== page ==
At some point in the modern era forming, joining or being a hanger on of a local band was almost obligatory. At school or in your locale the tales of who was in whose band was a constantly evolving tapestry of relationships and musical effort with mixed results. But what trace exists of all those remnants and echoes of musical greatness. In all of these enterprises lay at least one person’s personal vision, their hopes and dreams. So much so that many kept going long after any hope of any degree of success had left the building. However, the digital age being what it is any member or fan of any of these millions of groups can ensure that a trace can be left somewhere on the Internet for posterity or to act as rallying point to get together old friends.
After all, it’s not just the likes of Blur or The Damned who can get the old band back together. That joy could equally go to The Twisted Nerve, the hard rocking 4 piece from a district of Halifax that played 15 gigs and recorded a demo tape of 3 original tunes and a cover of Born to be Wild between 1985 and 1987. What a heady trip they had!
So that begs the question how loved or unloved were your band? If there is no memento of you anywhere on the whole of the Internet it probably indicates that either you were rubbish or that your crowd were not technically gifted.
So we can all play this game, Go back, back in digital time, and search for remnants of a past glory and find your echoes in digital history. Surely someone was interested enough to make a reference to the glory days in relation to some discussion or perhaps were so moved that they set up a web page dedicated to the era or maybe even to the band themselves. So, first go for the band name. OK, my first band was called Future Ltd (I am not going to apologize for that in case someone rates it). First web search – inevitably nothing comes up that specific. Let’s try adding music and location – nothing. Ok, let’s add Song Titles, Names and Music Type… nothing.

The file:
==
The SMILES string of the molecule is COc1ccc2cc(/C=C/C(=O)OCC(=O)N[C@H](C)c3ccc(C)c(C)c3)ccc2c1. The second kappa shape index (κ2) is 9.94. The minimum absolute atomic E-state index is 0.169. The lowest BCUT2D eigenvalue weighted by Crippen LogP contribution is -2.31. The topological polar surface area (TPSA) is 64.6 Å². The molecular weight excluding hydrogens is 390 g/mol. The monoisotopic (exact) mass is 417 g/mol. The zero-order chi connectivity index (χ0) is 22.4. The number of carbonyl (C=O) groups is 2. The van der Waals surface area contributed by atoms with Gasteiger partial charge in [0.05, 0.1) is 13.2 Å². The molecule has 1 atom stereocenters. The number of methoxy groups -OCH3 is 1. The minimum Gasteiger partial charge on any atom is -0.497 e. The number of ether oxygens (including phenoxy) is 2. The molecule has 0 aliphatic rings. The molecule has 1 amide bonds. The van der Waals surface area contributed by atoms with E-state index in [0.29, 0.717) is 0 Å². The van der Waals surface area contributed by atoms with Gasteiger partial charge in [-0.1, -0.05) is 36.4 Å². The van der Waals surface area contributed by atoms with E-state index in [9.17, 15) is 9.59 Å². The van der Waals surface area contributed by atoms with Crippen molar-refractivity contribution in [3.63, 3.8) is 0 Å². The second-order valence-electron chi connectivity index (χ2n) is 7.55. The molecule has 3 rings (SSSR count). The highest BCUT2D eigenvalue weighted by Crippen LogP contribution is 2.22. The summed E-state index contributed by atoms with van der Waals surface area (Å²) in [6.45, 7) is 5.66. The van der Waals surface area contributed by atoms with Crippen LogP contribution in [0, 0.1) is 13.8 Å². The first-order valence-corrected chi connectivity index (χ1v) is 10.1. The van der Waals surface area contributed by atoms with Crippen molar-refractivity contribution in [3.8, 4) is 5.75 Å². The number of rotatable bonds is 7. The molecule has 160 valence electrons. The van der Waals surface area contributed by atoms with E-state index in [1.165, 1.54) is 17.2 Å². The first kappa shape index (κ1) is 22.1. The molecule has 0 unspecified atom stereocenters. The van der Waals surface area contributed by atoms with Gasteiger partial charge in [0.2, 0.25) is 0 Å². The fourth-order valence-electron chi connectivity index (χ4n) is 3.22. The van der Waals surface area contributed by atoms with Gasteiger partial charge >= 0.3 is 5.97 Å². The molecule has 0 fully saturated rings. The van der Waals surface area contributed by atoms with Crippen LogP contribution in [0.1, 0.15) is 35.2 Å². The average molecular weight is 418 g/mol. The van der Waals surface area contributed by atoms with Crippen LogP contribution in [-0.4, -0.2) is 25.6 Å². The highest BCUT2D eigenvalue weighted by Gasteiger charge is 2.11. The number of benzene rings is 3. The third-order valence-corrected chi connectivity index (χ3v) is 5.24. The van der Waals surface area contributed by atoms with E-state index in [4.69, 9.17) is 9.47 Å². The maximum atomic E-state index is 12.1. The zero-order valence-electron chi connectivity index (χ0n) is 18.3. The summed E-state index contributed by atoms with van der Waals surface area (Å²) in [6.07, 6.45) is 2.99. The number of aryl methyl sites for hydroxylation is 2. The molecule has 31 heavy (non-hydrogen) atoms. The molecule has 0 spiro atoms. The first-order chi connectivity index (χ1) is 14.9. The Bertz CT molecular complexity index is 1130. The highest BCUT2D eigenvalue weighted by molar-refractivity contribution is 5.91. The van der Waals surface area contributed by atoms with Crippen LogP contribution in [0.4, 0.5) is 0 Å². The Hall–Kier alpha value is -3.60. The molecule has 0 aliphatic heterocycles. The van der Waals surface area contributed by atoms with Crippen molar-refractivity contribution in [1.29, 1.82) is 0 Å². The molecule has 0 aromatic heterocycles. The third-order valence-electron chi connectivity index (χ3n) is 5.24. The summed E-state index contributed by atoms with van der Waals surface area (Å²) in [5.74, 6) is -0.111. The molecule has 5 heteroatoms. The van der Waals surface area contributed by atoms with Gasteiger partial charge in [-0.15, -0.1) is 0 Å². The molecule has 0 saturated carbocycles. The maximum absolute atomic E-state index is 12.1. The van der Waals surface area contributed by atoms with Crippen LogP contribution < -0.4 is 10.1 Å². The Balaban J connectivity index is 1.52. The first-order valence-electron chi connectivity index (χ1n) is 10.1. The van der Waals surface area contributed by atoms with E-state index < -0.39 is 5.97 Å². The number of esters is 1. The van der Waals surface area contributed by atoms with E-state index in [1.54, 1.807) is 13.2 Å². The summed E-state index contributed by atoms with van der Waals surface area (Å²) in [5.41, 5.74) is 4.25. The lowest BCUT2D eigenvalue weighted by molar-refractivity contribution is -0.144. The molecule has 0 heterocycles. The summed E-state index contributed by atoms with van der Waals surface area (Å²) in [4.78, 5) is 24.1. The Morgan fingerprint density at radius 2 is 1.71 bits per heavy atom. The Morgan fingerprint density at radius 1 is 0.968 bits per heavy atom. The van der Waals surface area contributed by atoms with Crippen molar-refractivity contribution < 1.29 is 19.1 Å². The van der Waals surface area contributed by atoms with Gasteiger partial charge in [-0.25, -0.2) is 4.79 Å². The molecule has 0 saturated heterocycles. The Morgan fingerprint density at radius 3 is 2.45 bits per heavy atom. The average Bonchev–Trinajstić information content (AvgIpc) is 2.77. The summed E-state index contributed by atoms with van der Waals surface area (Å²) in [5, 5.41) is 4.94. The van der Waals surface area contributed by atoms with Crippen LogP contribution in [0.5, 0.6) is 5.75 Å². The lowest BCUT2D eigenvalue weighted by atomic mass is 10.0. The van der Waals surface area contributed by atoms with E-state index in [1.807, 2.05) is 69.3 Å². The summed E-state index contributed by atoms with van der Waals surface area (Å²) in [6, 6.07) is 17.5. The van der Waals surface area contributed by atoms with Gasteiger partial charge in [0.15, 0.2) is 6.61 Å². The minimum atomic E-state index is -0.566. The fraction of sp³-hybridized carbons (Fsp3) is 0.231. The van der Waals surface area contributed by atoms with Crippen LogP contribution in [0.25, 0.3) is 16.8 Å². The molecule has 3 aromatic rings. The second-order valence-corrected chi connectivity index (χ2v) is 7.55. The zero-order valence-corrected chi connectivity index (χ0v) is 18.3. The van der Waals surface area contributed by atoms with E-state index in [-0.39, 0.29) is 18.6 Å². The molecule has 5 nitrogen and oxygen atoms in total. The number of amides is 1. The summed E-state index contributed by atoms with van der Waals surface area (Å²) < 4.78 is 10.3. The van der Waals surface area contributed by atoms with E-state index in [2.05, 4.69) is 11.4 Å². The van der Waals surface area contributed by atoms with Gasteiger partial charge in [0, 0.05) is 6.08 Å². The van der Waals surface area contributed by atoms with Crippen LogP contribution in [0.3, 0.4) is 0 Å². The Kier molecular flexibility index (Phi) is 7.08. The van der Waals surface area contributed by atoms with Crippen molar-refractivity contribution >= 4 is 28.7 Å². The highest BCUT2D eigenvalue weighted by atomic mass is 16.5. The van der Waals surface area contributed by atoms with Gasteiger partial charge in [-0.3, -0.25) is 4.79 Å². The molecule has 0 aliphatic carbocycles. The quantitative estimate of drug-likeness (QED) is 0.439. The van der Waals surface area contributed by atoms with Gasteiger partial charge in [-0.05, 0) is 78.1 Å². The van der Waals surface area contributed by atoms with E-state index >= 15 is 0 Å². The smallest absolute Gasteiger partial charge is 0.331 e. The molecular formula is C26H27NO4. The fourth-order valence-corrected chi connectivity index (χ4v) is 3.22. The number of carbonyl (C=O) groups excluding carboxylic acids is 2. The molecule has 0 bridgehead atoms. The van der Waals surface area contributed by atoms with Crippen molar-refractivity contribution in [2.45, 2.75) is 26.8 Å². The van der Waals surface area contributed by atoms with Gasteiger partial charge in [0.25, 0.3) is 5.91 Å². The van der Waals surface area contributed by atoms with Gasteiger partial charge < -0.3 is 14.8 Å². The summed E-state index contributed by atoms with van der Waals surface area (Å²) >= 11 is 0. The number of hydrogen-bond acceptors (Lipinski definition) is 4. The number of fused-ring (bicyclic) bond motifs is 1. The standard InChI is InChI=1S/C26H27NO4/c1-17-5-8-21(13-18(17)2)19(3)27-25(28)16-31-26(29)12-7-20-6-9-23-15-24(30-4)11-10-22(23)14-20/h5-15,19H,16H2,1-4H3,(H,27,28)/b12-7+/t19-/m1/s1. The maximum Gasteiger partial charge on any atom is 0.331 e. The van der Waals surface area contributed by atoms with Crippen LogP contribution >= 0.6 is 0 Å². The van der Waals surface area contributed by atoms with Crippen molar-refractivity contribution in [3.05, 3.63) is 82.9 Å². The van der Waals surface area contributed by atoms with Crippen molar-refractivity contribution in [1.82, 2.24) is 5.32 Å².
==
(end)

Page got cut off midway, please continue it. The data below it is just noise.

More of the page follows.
Gee… no-one gave a shit.
But hold on. We played gigs, people came to see us, sometimes people danced (OK that was fairly rare). Surely there is something that one person in the last 20 years has bothered to share in this time. There must be one “and then we went to see Future play at St Dominic’s Youth Club…” comment somewhere… nothing.
So 2 years of slogging around the north west of England, cramming gear in a Reliant Robin (I kid you not), blagging gigs in youth clubs (what a crap idea), weekly band meetings, bi-weekly practices, bitching about everyone else’s band, while they bitched about yours and occasionally telling people what you really thought and the inevitable altercation that followed, convincing people that “it’s not out of tune its psychedelic!”, recording demo tapes and endlessly flogging them and tickets for concerts at places like the YMCA, church halls and local pubs… What was it all for? Well, we might as well not have bothered for all the world cared.
But then it appeared… a long forgotten staple of the Bolton music scene – The Town Hall Steps Fanzine. THS provided a commentary on the red hot music scene in early eighties Bolton chronicling the rise and fall of the greats of that medium sized urban conurbation. Look! There they all are, lovingly preserved on the Internet forever for music historians to discover and use as evidence of a seminal scene that may have shaped popular culture for many decades. However, after scanning perhaps every issue it appears we didn’t feature. Hold on. There is a search option in the web site and incredibly there we are in issue 4 – on pages 4 and 5. The excitement was palpable. The link revealed not only a mention, not a mere listing, but a fully fledged review of our demo tape and the verdict was…….it was alright, dodgy in places but a few good bits….YESSSS! We live on!
Then… Then… there we are again in issue 5. We are there again. What now? A live review? An interview? No. The simple declaration… Future Have Split!
Oh how the very foundations of the Town Halls Steps must have shaken. How Croalbeat lived on is beyond me.
Many thanks to Marc Gibbons who wrote the Fanzine and put the site up. Much respect.
There is an option to put the music of the band onto this site, but erm… I think I’ll give that a miss. Why ruin everything?
Come on reader how loved or unloved was your band?